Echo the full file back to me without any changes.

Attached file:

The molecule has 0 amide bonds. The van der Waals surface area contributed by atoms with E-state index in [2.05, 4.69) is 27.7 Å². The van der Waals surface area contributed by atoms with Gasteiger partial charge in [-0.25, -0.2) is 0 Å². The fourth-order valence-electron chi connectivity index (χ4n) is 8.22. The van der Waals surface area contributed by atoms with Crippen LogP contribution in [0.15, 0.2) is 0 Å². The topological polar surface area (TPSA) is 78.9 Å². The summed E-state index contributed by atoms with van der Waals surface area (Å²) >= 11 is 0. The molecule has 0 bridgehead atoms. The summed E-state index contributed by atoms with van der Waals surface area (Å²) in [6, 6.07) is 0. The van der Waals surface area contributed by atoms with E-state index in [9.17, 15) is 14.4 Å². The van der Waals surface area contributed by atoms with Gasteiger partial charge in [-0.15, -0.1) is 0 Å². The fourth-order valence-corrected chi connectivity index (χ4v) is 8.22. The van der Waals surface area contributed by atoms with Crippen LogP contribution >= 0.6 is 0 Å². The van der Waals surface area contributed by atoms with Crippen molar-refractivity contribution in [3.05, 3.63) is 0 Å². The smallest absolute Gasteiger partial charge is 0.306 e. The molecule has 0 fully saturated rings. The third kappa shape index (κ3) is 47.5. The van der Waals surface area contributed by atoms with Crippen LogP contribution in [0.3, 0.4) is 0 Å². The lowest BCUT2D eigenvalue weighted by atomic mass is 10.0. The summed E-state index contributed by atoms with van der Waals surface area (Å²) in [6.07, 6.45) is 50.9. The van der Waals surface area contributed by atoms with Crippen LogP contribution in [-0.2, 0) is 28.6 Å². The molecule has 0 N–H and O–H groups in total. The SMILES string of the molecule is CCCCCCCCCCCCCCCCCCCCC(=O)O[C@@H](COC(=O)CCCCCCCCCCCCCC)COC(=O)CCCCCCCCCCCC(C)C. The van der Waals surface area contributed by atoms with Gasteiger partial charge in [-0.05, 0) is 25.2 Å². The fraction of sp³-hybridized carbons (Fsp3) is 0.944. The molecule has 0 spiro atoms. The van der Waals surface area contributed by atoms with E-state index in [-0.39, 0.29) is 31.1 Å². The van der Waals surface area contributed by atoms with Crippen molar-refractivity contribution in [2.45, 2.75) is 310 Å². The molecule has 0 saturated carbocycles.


The molecule has 0 amide bonds. The van der Waals surface area contributed by atoms with E-state index in [2.05, 4.69) is 27.7 Å². The van der Waals surface area contributed by atoms with Gasteiger partial charge in [-0.25, -0.2) is 0 Å². The fourth-order valence-electron chi connectivity index (χ4n) is 8.22. The van der Waals surface area contributed by atoms with Crippen LogP contribution in [0.15, 0.2) is 0 Å². The topological polar surface area (TPSA) is 78.9 Å². The summed E-state index contributed by atoms with van der Waals surface area (Å²) >= 11 is 0. The molecule has 0 bridgehead atoms. The summed E-state index contributed by atoms with van der Waals surface area (Å²) in [6, 6.07) is 0. The van der Waals surface area contributed by atoms with E-state index in [9.17, 15) is 14.4 Å². The van der Waals surface area contributed by atoms with Gasteiger partial charge in [-0.15, -0.1) is 0 Å². The fourth-order valence-corrected chi connectivity index (χ4v) is 8.22. The van der Waals surface area contributed by atoms with Crippen LogP contribution >= 0.6 is 0 Å². The van der Waals surface area contributed by atoms with Crippen molar-refractivity contribution in [3.05, 3.63) is 0 Å². The smallest absolute Gasteiger partial charge is 0.306 e. The molecule has 0 fully saturated rings. The third kappa shape index (κ3) is 47.5. The van der Waals surface area contributed by atoms with Crippen LogP contribution in [0.3, 0.4) is 0 Å². The lowest BCUT2D eigenvalue weighted by atomic mass is 10.0. The summed E-state index contributed by atoms with van der Waals surface area (Å²) in [6.07, 6.45) is 50.9. The van der Waals surface area contributed by atoms with Crippen LogP contribution in [-0.2, 0) is 28.6 Å². The molecule has 0 N–H and O–H groups in total. The SMILES string of the molecule is CCCCCCCCCCCCCCCCCCCCC(=O)O[C@@H](COC(=O)CCCCCCCCCCCCCC)COC(=O)CCCCCCCCCCCC(C)C. The van der Waals surface area contributed by atoms with Gasteiger partial charge in [-0.05, 0) is 25.2 Å². The fraction of sp³-hybridized carbons (Fsp3) is 0.944. The molecule has 0 spiro atoms. The van der Waals surface area contributed by atoms with E-state index in [-0.39, 0.29) is 31.1 Å². The van der Waals surface area contributed by atoms with Crippen molar-refractivity contribution in [2.45, 2.75) is 310 Å². The molecule has 0 saturated carbocycles.